Chelsea Health Center To Build a New Home
Chelsea Health Center To Build a New Home By Cornelia Cesari
Five years after receiving a surprise bequest of $700,000, the Chelsea Health Center is poised to break ground for a new building near its current building on Route 110 just north of the village.
Kathryn Bishop Avery (1904-2003), born and raised in Townsend, married John Avery and worked as a bookkeeper for his garage/machine shop in southern Vermont. The couple moved to his native Strafford together, where they lived on Old City Falls Road. She developed a strong loyalty to her physician, Dr. Luke Howe, one of the co-founders of the CHC, and she served for awhile on its board.
John and Kathryn never had children of their own and a few years after she was widowed in 1960 Kathryn moved away; but for over 40 years, she kept a bequest to the Chelsea Health Center in her will.
We didn't dare count on the money for some time," explained longtime board member Rita Edwards. "We figured her husband's family might challenge the gift, and I believe someone did; but I guess her intent was clear." Her intent is echoed by David Otterman, her attorney and financial guardian. Her wish to support the Health Center, he feels, was partially a result of her own care but perhaps more directly a result of the care her husband received from Dr. Howe during his battle with cancer.
First in the Nation
It is perhaps a little known fact that the Chelsea Health Center is the first community-owned nonprofit health center in the nation. In 1952, former Vermont Gov. Stanley C. Wilson of Chelsea approached two young University of Vermont medical students, Brewster Martin and Luke Howe, who lived in Chelsea and Tunbridge, respectively. He asked them for a commitment of service to the community, and in exchange he donated the building and lands, and spearheaded a fundraising campaign to outfit the facility.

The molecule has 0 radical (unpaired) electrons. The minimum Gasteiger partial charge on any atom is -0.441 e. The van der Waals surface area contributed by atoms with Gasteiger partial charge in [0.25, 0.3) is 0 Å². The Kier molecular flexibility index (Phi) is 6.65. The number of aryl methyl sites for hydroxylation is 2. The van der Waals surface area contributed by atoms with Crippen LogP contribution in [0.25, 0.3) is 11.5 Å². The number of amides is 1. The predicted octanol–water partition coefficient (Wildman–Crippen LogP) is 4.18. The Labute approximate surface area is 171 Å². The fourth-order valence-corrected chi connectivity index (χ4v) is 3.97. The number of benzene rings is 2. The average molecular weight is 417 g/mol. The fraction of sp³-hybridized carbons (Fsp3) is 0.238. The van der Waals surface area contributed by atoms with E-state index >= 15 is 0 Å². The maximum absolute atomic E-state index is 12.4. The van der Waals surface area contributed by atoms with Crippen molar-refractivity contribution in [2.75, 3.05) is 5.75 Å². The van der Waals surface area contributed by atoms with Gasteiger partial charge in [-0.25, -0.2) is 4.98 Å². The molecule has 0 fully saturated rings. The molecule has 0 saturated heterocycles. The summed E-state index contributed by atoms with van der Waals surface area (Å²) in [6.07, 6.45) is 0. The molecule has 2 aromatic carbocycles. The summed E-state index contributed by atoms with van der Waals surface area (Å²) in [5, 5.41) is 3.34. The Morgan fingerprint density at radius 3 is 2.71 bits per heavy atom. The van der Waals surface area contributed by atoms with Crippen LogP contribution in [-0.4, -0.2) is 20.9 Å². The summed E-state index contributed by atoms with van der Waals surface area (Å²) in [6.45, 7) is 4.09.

For the first 40 years, health care providers rented space in the facility, furnished and fully equipped. In the early 90s, the Center contracted with Gifford Medical Center, rather than individual physicians, and also with the Clara Martin Center to provide mental health services. Dr. Martin negotiated this new arrangement with Gifford before his death.
Now, Kathryn Avery's gift has provided the board of directors "with the means to provide for a more expansive strategy for the guarding and preservation of the health of the community," according to the CHC strategic plan.
The bequest is being used, along with a bridge loan from Randolph National Bank and a 30-year loan from the USDA, to help fund construction of the new facility.
Permitting has been completed, and the building has gone out to bid. Construction will begin this spring.
The two primary tenants in the new building will be Gifford Medical Center and Clara Martin Center, but the plans, designed by Joseph Architects of Waterbury, include additional spaces available for other tenants, in keeping with the mission of the CHC.
Possibilities include dental or eye care, pharmaceutical supplies, or alternative health care providers.
CHS is governed by a board of trustees of up to 14 regular members, plus honorary members. At least one regular member must be a physician, and the board strives to maintain representation from the towns which make up the Health Center's catchment area: Chelsea, Tunbridge, Washington, and Vershire.
The late Dr. Martin was inarguably a legend statewide and beyond, but there have been other excellent care providers in the Chelsea community as well, including Dr. Luke Howe, Dr. Dan Wing, and Dr. Joshua Plavin. Starr Strong, P.A., has been practicing in Chelsea for many years; the center is also served by two physicians—Dr. Robert Kiess and Dr. Brian Sargent.
Both are family physicians committed to the notion of community health care as Dr. Martin practiced it: "pediatrics to geriatrics."